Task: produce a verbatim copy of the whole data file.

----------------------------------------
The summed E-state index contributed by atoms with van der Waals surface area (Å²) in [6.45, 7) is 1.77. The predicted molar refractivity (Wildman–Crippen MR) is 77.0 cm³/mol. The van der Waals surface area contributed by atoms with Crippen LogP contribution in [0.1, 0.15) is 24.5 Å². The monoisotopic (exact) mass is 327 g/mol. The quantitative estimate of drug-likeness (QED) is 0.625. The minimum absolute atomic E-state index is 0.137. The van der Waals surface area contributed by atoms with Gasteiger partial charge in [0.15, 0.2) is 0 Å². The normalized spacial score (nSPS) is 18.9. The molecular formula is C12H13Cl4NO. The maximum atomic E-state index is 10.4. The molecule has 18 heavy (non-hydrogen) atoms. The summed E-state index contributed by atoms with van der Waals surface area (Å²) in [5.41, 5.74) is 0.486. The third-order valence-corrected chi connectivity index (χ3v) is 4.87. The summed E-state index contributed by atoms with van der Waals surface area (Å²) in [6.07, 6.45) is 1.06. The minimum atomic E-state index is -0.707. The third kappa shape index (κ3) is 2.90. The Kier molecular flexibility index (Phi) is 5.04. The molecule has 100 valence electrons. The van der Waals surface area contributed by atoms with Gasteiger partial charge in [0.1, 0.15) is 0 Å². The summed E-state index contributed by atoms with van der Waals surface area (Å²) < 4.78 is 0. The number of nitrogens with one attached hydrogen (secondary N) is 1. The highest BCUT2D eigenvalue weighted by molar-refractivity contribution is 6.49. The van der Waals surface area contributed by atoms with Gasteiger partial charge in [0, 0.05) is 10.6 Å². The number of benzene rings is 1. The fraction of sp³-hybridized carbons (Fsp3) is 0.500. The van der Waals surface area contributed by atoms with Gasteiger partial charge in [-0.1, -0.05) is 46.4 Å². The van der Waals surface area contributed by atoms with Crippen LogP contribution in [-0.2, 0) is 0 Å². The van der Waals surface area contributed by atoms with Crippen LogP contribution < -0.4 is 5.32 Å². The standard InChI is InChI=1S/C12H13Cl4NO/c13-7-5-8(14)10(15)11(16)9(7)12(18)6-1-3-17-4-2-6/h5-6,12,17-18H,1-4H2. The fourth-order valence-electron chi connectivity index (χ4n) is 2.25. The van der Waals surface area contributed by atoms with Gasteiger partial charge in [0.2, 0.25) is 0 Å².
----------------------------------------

The summed E-state index contributed by atoms with van der Waals surface area (Å²) in [6.45, 7) is 1.77. The predicted molar refractivity (Wildman–Crippen MR) is 77.0 cm³/mol. The van der Waals surface area contributed by atoms with Crippen LogP contribution in [0.1, 0.15) is 24.5 Å². The monoisotopic (exact) mass is 327 g/mol. The quantitative estimate of drug-likeness (QED) is 0.625. The minimum absolute atomic E-state index is 0.137. The van der Waals surface area contributed by atoms with Gasteiger partial charge in [0.15, 0.2) is 0 Å². The normalized spacial score (nSPS) is 18.9. The molecular formula is C12H13Cl4NO. The maximum atomic E-state index is 10.4. The molecule has 18 heavy (non-hydrogen) atoms. The summed E-state index contributed by atoms with van der Waals surface area (Å²) in [5.41, 5.74) is 0.486. The third-order valence-corrected chi connectivity index (χ3v) is 4.87. The summed E-state index contributed by atoms with van der Waals surface area (Å²) in [6.07, 6.45) is 1.06. The minimum atomic E-state index is -0.707. The third kappa shape index (κ3) is 2.90. The Kier molecular flexibility index (Phi) is 5.04. The molecule has 100 valence electrons. The van der Waals surface area contributed by atoms with Gasteiger partial charge in [0.1, 0.15) is 0 Å². The summed E-state index contributed by atoms with van der Waals surface area (Å²) < 4.78 is 0. The number of nitrogens with one attached hydrogen (secondary N) is 1. The highest BCUT2D eigenvalue weighted by molar-refractivity contribution is 6.49. The van der Waals surface area contributed by atoms with Gasteiger partial charge in [0, 0.05) is 10.6 Å². The number of benzene rings is 1. The fraction of sp³-hybridized carbons (Fsp3) is 0.500. The van der Waals surface area contributed by atoms with Gasteiger partial charge in [-0.1, -0.05) is 46.4 Å². The van der Waals surface area contributed by atoms with Crippen LogP contribution in [-0.2, 0) is 0 Å². The van der Waals surface area contributed by atoms with Crippen LogP contribution < -0.4 is 5.32 Å². The standard InChI is InChI=1S/C12H13Cl4NO/c13-7-5-8(14)10(15)11(16)9(7)12(18)6-1-3-17-4-2-6/h5-6,12,17-18H,1-4H2. The fourth-order valence-electron chi connectivity index (χ4n) is 2.25. The van der Waals surface area contributed by atoms with Gasteiger partial charge in [0.2, 0.25) is 0 Å².